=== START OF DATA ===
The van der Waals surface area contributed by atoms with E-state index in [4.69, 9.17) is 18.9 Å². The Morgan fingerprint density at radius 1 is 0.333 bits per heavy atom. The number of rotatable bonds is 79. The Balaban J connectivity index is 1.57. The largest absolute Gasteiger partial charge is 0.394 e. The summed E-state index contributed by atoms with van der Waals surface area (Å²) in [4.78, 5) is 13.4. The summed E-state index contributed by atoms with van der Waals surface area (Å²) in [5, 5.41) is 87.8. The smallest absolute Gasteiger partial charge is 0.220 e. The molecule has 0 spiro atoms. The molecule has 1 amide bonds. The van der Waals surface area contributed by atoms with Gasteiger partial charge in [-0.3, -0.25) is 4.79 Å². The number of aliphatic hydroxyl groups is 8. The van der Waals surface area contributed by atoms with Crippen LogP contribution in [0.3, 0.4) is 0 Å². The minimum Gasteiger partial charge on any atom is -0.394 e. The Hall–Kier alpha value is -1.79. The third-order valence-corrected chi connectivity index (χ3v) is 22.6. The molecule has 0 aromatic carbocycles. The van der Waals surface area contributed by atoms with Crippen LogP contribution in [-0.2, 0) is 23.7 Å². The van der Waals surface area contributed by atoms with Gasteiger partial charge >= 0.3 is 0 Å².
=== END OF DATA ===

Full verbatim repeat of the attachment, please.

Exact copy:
The van der Waals surface area contributed by atoms with E-state index in [4.69, 9.17) is 18.9 Å². The Morgan fingerprint density at radius 1 is 0.333 bits per heavy atom. The number of rotatable bonds is 79. The Balaban J connectivity index is 1.57. The largest absolute Gasteiger partial charge is 0.394 e. The summed E-state index contributed by atoms with van der Waals surface area (Å²) in [4.78, 5) is 13.4. The summed E-state index contributed by atoms with van der Waals surface area (Å²) in [5, 5.41) is 87.8. The smallest absolute Gasteiger partial charge is 0.220 e. The molecule has 0 spiro atoms. The molecule has 1 amide bonds. The van der Waals surface area contributed by atoms with Gasteiger partial charge in [-0.3, -0.25) is 4.79 Å². The number of aliphatic hydroxyl groups is 8. The van der Waals surface area contributed by atoms with Crippen LogP contribution in [0.3, 0.4) is 0 Å². The minimum Gasteiger partial charge on any atom is -0.394 e. The Hall–Kier alpha value is -1.79. The third-order valence-corrected chi connectivity index (χ3v) is 22.6. The molecule has 0 aromatic carbocycles. The van der Waals surface area contributed by atoms with Crippen LogP contribution in [-0.2, 0) is 23.7 Å². The van der Waals surface area contributed by atoms with Gasteiger partial charge >= 0.3 is 0 Å².